On the day that Margaret Thatcher, the last British Prime Minister to be a Fellow of the Royal Society, is laid to rest, I thought it would be interesting to look back at previous British Prime Ministers who were also Fellows.
It is worth mentioning that the term ‘Prime Minister’ evolved from the post of First Lord of the Treasury, and modern historians generally apply the title of first Prime Minister to Robert Walpole (not a Fellow) who led the government from 1721-42. To my surprise, 31 Prime Ministers have been Fellows of the Royal Society. Alphabetically the list goes from Herbert Asquith to Harold Wilson, and chronologically from Thomas Pelham-Holles, 1st Duke of Newcastle, who first took office in 1754, to Mrs Thatcher herself.
Fellows are elected because of their scientific contribution, though in addition there has always been provision for Privy Councillors and members of the nobility to be elected for other reasons. This came under the heading of the privileged class, but was revised in 1902 to become Statute XII where Council may, “once every two years, recommend for election not more than two persons who either have rendered conspicuous service to the cause of science, or are such that their election would be of signal benefit to the Society”. Margaret Thatcher was elected under this Statute in 1983, the same year as David Attenborough.
These days it is unlikely that the names of the early Prime Ministerial Fellows would be familiar in either scientific or political context: the aforementioned Thomas Pelham-Holles, elected FRS in 1749 and Prime Minister 1754-56 and 1757-62; or Frederick Robinson, 1st Viscount Goderich, elected FRS in 1828 and Prime Minister 1827-28; or even Archibald Primrose, 5th Earl of Rosebery, elected 1886 and Prime Minister 1894-95, even though he was also the Chairman of the first County Council of London.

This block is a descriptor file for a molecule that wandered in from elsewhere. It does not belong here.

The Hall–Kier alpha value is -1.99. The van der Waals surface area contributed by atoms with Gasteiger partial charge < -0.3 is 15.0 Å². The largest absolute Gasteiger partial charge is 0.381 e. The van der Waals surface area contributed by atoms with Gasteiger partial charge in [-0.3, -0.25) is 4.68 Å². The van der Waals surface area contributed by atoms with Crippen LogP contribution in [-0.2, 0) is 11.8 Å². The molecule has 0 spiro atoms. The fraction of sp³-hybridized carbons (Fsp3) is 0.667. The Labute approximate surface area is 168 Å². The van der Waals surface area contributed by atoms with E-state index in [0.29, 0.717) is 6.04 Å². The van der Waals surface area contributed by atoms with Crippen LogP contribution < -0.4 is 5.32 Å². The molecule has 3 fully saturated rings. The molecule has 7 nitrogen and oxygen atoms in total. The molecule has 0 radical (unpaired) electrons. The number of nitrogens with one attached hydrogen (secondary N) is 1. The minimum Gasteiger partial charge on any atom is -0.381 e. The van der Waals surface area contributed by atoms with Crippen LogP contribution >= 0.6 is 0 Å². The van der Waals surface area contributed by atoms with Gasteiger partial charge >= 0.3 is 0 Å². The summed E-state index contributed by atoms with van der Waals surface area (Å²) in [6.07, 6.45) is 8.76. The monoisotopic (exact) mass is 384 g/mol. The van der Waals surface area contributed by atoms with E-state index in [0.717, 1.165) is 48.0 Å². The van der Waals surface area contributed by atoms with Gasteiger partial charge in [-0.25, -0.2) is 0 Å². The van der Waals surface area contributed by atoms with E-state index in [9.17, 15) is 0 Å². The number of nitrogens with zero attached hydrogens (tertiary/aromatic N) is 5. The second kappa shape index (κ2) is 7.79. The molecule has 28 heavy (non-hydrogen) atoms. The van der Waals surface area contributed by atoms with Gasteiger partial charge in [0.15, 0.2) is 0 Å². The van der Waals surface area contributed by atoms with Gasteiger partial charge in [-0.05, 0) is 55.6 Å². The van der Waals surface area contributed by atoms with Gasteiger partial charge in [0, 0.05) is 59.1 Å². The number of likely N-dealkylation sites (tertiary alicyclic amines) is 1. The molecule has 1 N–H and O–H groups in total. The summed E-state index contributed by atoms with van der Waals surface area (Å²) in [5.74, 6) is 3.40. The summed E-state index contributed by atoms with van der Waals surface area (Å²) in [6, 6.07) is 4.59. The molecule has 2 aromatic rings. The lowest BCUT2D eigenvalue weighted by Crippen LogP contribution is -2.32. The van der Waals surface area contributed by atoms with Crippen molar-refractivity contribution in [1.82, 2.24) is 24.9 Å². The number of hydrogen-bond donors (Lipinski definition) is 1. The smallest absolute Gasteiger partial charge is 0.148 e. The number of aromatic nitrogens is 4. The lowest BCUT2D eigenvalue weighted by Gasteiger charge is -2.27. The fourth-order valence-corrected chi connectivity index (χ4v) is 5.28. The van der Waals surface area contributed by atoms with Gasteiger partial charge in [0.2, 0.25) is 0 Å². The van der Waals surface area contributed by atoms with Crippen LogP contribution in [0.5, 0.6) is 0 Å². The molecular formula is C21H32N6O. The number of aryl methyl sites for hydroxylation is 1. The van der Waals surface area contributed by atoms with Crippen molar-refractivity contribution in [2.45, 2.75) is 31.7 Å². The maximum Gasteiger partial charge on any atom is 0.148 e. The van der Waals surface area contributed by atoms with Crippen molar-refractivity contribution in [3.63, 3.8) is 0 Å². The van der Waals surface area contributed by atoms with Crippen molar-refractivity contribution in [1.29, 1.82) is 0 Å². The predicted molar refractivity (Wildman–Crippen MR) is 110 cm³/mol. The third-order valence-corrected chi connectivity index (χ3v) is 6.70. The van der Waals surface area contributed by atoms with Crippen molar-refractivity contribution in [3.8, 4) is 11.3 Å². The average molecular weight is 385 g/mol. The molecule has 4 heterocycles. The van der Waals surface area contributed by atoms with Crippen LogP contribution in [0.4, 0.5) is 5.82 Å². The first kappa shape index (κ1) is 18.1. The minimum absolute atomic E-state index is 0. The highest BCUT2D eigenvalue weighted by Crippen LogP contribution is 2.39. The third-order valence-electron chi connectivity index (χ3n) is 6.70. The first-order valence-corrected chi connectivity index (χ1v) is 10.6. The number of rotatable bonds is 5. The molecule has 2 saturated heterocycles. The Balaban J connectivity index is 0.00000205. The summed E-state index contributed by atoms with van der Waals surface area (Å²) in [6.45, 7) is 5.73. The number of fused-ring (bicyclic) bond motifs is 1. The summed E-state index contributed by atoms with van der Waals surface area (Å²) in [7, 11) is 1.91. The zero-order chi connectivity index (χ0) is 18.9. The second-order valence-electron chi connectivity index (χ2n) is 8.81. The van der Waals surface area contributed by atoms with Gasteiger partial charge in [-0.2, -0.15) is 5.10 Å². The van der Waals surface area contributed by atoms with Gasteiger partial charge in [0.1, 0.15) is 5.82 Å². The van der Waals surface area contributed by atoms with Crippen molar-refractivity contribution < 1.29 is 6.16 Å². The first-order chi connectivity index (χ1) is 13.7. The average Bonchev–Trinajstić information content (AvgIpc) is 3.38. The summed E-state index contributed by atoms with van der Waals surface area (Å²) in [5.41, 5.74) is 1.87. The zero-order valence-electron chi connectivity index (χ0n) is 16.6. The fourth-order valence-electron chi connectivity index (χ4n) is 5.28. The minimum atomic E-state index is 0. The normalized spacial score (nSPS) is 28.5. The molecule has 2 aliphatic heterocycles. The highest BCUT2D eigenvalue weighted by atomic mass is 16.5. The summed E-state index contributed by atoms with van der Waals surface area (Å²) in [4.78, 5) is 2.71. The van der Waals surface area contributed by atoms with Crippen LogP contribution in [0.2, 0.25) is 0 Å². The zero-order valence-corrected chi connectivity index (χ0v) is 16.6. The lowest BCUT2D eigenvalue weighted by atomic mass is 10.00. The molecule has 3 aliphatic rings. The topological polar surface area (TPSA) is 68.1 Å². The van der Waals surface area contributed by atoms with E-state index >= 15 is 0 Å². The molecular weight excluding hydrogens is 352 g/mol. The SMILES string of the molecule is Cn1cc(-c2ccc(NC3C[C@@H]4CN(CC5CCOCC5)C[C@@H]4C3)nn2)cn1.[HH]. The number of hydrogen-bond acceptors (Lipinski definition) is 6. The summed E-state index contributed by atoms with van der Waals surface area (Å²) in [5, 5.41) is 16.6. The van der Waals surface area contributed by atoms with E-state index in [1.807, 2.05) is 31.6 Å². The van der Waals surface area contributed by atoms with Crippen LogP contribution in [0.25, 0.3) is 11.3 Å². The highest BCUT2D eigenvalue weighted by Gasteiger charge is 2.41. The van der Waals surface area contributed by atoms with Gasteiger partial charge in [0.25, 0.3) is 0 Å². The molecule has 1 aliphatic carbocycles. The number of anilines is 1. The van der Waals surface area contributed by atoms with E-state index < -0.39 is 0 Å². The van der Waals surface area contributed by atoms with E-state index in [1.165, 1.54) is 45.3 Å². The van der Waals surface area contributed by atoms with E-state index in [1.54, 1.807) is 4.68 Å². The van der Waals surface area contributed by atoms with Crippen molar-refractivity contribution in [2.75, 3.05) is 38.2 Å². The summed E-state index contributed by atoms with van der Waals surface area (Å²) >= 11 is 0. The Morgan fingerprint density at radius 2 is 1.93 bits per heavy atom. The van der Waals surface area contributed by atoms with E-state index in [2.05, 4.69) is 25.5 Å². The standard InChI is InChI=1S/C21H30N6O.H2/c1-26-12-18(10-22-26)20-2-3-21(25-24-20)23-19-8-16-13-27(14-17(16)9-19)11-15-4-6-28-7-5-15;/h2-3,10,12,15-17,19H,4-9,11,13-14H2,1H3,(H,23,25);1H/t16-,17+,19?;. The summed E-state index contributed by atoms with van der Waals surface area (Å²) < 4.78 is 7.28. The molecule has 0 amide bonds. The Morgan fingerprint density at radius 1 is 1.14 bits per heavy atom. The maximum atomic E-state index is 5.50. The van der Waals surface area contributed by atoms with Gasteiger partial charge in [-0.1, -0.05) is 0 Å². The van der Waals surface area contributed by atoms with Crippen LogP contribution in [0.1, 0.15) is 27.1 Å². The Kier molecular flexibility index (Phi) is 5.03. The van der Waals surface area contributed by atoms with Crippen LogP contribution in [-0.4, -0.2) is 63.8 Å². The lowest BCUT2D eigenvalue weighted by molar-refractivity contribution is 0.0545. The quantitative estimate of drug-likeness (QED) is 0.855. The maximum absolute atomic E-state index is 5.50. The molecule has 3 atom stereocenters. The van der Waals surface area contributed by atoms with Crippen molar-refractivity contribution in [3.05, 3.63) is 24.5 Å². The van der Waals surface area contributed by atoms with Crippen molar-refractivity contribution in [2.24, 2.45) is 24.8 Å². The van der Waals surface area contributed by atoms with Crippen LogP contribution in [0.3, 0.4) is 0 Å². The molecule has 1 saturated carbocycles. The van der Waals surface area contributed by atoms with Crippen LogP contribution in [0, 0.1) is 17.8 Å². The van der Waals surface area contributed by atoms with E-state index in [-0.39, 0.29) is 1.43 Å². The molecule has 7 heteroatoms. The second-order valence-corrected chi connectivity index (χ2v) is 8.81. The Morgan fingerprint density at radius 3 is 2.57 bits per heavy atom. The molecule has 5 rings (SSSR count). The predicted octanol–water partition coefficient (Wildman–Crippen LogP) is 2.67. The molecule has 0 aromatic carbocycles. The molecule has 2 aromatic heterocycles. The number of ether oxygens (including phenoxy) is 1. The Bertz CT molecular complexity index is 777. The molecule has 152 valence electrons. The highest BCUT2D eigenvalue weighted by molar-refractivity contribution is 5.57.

Others would be more familiar: William Lamb, 2nd Viscount Melbourne, elected FRS towards the end of his second term of office as Prime Minister in 1841; Benjamin Disraeli, elected FRS in 1876 in the middle of his term of office 1874-80; William Pitt the Elder, 1st Earl of Chatham, elected 1744 before his Prime Ministerial term 1766-68; and Henry John Temple, 3rd Viscount Palmerston, elected FRS in 1853 before becoming Prime Minister 1855-58 and 1859-65. Also among the Fellowship were the Duke of Wellington, elected FRS in 1847 after his terms of office in 1828-30 and 1834, and William Ewart Gladstone, elected FRS in 1881 and Prime Minister four times (1868-74, 1880-85, 1886, and 1892-94). And of course there are the well-known names of the twentieth century: James Ramsay MacDonald, Herbert Asquith, Arthur Balfour, Stanley Baldwin, Clement Attlee, Harold Macmillan and Harold Wilson.
Of them all, only Margaret Thatcher had a degree in a scientific subject, and the best-known Prime Ministerial Fellow, Sir Winston Churchill, had no degree at all. He was elected to the Fellowship in May 1941, just over a year after he first became Prime Minister, and was described by his friend Frederick Lindemann, head of the Clarendon Laboratory at Oxford, as “a scientist who had missed his vocation”. In 1924 Churchill wrote to Lindemann about a report of a deadly ray being invented, in 1927 both were corresponding with Hugh Trenchard, Marshal of the RAF, about the design of bomb sights, and in the 1930s both were extremely worried about air defence against Germany, and later the nuclear bomb. Churchill was appreciative of science and its importance throughout both World Wars and after.
Baroness Thatcher is the last of the Prime Ministers who were also elected as Fellows. It is now the practice of the Royal Society not to elect serving ministers of the Crown to Honorary Fellowship.